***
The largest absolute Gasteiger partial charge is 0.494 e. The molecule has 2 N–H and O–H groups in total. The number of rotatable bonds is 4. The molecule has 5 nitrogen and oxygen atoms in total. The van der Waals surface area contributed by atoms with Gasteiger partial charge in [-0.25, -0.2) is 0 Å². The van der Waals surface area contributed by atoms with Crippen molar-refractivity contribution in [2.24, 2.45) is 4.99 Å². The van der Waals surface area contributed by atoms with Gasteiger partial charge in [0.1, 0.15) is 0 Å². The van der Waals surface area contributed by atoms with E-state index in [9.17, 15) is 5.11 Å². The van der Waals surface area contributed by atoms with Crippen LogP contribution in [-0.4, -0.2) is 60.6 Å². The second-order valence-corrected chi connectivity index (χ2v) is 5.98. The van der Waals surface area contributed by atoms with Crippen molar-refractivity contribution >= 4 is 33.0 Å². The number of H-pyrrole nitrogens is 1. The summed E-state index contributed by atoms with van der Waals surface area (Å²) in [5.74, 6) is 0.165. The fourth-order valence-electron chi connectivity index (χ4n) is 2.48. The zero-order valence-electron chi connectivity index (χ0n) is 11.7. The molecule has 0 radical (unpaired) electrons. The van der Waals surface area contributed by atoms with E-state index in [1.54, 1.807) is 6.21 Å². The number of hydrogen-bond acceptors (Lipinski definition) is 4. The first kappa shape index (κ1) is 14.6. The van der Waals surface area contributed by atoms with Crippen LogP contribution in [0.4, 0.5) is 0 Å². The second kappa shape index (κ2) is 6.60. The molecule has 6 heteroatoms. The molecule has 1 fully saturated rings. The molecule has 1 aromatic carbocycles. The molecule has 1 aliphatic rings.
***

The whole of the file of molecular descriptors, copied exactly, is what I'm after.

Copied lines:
The largest absolute Gasteiger partial charge is 0.494 e. The molecule has 2 N–H and O–H groups in total. The number of rotatable bonds is 4. The molecule has 5 nitrogen and oxygen atoms in total. The van der Waals surface area contributed by atoms with Gasteiger partial charge in [-0.25, -0.2) is 0 Å². The van der Waals surface area contributed by atoms with Crippen molar-refractivity contribution in [2.24, 2.45) is 4.99 Å². The van der Waals surface area contributed by atoms with Gasteiger partial charge in [0.1, 0.15) is 0 Å². The van der Waals surface area contributed by atoms with E-state index in [9.17, 15) is 5.11 Å². The van der Waals surface area contributed by atoms with Crippen LogP contribution in [-0.4, -0.2) is 60.6 Å². The second-order valence-corrected chi connectivity index (χ2v) is 5.98. The van der Waals surface area contributed by atoms with Crippen molar-refractivity contribution >= 4 is 33.0 Å². The number of H-pyrrole nitrogens is 1. The summed E-state index contributed by atoms with van der Waals surface area (Å²) in [5.74, 6) is 0.165. The fourth-order valence-electron chi connectivity index (χ4n) is 2.48. The zero-order valence-electron chi connectivity index (χ0n) is 11.7. The molecule has 0 radical (unpaired) electrons. The van der Waals surface area contributed by atoms with E-state index in [1.54, 1.807) is 6.21 Å². The number of hydrogen-bond acceptors (Lipinski definition) is 4. The first kappa shape index (κ1) is 14.6. The van der Waals surface area contributed by atoms with Crippen LogP contribution in [0.4, 0.5) is 0 Å². The second kappa shape index (κ2) is 6.60. The molecule has 6 heteroatoms. The molecule has 1 fully saturated rings. The molecule has 1 aromatic carbocycles. The molecule has 1 aliphatic rings.